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The Daily Utah Chronicle

The University of Utah's Independent Student Voice

The Daily Utah Chronicle

The University of Utah's Independent Student Voice

The Daily Utah Chronicle

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Campus Development: Shuttle service expanding

By Tayler Covington

Driving might seem like the easiest way to get to campus — until you have to park. The U’s campus master plan is presenting more public transportation options for students, faculty and staff to get to and from campus.

The campus shuttle service, which is used by more than 6,000 students, would be expanded to include new routes on and off campus.

Instead of going around the business loop, through Presidents’ Circle and past Greek Row to get to the Union, a small shortcut would be added through the business loop to get straight to the Union. Another installment would put a road in place of the sidewalk that goes from the Legacy Bridge, past the HPER buildings and down to LNCO, also known as HPER highway.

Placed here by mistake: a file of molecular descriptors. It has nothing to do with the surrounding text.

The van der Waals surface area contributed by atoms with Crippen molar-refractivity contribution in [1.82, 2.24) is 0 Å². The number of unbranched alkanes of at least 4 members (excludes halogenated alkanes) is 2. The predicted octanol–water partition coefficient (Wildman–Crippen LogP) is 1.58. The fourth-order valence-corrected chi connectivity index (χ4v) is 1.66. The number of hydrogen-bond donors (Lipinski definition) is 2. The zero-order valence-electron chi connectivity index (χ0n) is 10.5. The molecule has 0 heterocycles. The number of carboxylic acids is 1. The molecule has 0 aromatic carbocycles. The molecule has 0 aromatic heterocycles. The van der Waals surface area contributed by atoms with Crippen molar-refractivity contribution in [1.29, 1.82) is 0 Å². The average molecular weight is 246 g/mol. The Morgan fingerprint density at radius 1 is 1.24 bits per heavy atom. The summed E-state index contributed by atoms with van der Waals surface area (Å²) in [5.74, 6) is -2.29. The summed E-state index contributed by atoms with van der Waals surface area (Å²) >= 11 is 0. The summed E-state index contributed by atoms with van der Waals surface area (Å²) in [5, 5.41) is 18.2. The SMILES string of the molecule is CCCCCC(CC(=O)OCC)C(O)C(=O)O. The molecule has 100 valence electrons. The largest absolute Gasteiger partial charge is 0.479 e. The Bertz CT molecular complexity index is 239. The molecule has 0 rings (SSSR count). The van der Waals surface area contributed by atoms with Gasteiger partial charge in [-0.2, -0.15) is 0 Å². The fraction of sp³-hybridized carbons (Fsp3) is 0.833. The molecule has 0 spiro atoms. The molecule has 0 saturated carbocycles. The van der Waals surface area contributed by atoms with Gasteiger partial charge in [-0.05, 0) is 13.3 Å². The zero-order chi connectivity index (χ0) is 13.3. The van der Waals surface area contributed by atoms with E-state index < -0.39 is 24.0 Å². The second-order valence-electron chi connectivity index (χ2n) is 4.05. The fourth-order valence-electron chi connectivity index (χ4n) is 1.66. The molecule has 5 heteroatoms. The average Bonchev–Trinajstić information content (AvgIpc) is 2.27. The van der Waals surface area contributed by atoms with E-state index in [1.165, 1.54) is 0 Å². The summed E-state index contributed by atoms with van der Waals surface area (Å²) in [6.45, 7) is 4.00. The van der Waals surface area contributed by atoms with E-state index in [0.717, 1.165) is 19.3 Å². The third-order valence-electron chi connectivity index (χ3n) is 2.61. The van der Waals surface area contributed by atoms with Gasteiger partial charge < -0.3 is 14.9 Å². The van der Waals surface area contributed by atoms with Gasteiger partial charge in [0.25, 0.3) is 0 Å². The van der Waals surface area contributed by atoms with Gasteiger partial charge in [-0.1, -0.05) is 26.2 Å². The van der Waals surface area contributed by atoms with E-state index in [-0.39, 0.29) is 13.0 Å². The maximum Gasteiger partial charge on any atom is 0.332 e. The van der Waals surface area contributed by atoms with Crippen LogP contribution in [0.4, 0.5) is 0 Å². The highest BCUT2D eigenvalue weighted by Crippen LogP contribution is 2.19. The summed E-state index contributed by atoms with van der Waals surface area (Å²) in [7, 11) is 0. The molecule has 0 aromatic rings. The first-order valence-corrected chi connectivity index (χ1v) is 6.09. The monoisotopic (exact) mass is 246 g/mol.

“Having a road there would ruin the atmosphere, but if it meant getting to class on time, I would sacrifice atmosphere for an A,” said Brady Leavitt, a sophomore communication major.

The shuttle service would also expand to a one-mile radius from the U with key locations in the Avenues, University Street and the intersection at 900 East and 900 South.

Schedule coordination between shuttles, bus routes and TRAX is being planned to make public transportation more convenient.

The U will also implement a program called BusTracker, a Web-based system with real-time bus arrival predictions at specific time point locations along a bus route. BusTracker would let passengers know when the bus was arriving through text messaging, so they wouldn’t have to wait at the bus stop.

A study done earlier this year said students who live less than a mile away from campus are more likely to walk or bike to class. Students who live one to three miles from campus are more likely to use public transportation, such as TRAX and UTA busses. Although the U offers the UTA Ed-Pass and the University Shuttle System to students, those who live three or more miles from campus are twice as likely to drive themselves as those who live closer.

Ashley Vanderhoof, a sophomore in nursing, lives 10 minutes from the U but drives to school every day.

“Public transportation would be better, but with work and everything else, it is more convenient to drive,” she said.

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